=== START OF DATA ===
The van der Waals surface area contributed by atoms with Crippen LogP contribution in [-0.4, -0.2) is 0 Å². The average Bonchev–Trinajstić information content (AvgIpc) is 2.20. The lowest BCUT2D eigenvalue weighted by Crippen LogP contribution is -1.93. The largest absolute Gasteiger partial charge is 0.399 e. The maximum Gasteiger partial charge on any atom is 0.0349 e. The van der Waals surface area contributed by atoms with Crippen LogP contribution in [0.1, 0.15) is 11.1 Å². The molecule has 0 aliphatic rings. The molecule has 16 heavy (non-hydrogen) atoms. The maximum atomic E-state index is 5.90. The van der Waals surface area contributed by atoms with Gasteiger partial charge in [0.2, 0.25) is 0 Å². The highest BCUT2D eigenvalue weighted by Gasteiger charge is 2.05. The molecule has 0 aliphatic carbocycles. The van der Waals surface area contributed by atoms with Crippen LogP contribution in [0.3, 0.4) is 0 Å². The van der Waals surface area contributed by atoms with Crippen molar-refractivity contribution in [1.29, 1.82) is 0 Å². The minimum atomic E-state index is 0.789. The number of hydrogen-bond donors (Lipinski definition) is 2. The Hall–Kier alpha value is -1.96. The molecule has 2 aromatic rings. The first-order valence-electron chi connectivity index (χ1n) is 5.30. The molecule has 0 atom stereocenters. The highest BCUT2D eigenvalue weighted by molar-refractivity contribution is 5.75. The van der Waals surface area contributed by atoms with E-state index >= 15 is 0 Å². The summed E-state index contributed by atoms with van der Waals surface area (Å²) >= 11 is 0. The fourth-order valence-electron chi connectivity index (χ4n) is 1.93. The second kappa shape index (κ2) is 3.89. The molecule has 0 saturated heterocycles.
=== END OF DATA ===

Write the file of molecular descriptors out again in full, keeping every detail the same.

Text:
The van der Waals surface area contributed by atoms with Crippen LogP contribution in [-0.4, -0.2) is 0 Å². The average Bonchev–Trinajstić information content (AvgIpc) is 2.20. The lowest BCUT2D eigenvalue weighted by Crippen LogP contribution is -1.93. The largest absolute Gasteiger partial charge is 0.399 e. The maximum Gasteiger partial charge on any atom is 0.0349 e. The van der Waals surface area contributed by atoms with Crippen LogP contribution in [0.1, 0.15) is 11.1 Å². The molecule has 0 aliphatic rings. The molecule has 16 heavy (non-hydrogen) atoms. The maximum atomic E-state index is 5.90. The van der Waals surface area contributed by atoms with Gasteiger partial charge in [0.2, 0.25) is 0 Å². The highest BCUT2D eigenvalue weighted by Gasteiger charge is 2.05. The molecule has 0 aliphatic carbocycles. The van der Waals surface area contributed by atoms with Crippen LogP contribution in [0.3, 0.4) is 0 Å². The van der Waals surface area contributed by atoms with Crippen molar-refractivity contribution in [1.29, 1.82) is 0 Å². The minimum atomic E-state index is 0.789. The number of hydrogen-bond donors (Lipinski definition) is 2. The Hall–Kier alpha value is -1.96. The molecule has 2 aromatic rings. The first-order valence-electron chi connectivity index (χ1n) is 5.30. The molecule has 0 atom stereocenters. The highest BCUT2D eigenvalue weighted by molar-refractivity contribution is 5.75. The van der Waals surface area contributed by atoms with E-state index >= 15 is 0 Å². The summed E-state index contributed by atoms with van der Waals surface area (Å²) >= 11 is 0. The fourth-order valence-electron chi connectivity index (χ4n) is 1.93. The second kappa shape index (κ2) is 3.89. The molecule has 0 saturated heterocycles.